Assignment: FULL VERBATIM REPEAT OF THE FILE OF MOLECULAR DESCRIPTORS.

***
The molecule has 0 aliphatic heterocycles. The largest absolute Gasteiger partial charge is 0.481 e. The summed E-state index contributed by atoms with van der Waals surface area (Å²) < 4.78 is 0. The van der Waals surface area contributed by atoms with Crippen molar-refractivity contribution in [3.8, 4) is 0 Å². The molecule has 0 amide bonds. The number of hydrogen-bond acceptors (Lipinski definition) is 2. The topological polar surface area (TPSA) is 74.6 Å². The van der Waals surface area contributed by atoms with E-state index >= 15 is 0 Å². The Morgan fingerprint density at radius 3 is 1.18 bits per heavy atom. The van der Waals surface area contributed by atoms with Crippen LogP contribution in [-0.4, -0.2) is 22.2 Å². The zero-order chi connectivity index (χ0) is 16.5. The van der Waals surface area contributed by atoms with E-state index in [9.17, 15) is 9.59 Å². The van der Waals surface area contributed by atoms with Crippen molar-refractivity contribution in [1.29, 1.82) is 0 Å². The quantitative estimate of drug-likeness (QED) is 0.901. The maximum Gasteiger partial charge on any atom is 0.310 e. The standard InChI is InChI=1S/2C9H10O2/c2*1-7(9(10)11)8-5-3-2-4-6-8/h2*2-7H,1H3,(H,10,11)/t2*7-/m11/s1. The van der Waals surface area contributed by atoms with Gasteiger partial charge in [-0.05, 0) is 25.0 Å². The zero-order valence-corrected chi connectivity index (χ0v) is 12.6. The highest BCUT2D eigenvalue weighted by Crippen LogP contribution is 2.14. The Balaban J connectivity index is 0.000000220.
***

The molecule has 0 aliphatic heterocycles. The largest absolute Gasteiger partial charge is 0.481 e. The summed E-state index contributed by atoms with van der Waals surface area (Å²) < 4.78 is 0. The van der Waals surface area contributed by atoms with Crippen molar-refractivity contribution in [3.8, 4) is 0 Å². The molecule has 0 amide bonds. The number of hydrogen-bond acceptors (Lipinski definition) is 2. The topological polar surface area (TPSA) is 74.6 Å². The van der Waals surface area contributed by atoms with E-state index >= 15 is 0 Å². The Morgan fingerprint density at radius 3 is 1.18 bits per heavy atom. The van der Waals surface area contributed by atoms with Crippen LogP contribution in [-0.4, -0.2) is 22.2 Å². The zero-order chi connectivity index (χ0) is 16.5. The van der Waals surface area contributed by atoms with E-state index in [9.17, 15) is 9.59 Å². The van der Waals surface area contributed by atoms with Crippen molar-refractivity contribution in [1.29, 1.82) is 0 Å². The quantitative estimate of drug-likeness (QED) is 0.901. The maximum Gasteiger partial charge on any atom is 0.310 e. The standard InChI is InChI=1S/2C9H10O2/c2*1-7(9(10)11)8-5-3-2-4-6-8/h2*2-7H,1H3,(H,10,11)/t2*7-/m11/s1. The van der Waals surface area contributed by atoms with Gasteiger partial charge in [-0.05, 0) is 25.0 Å². The zero-order valence-corrected chi connectivity index (χ0v) is 12.6. The highest BCUT2D eigenvalue weighted by Crippen LogP contribution is 2.14. The Balaban J connectivity index is 0.000000220.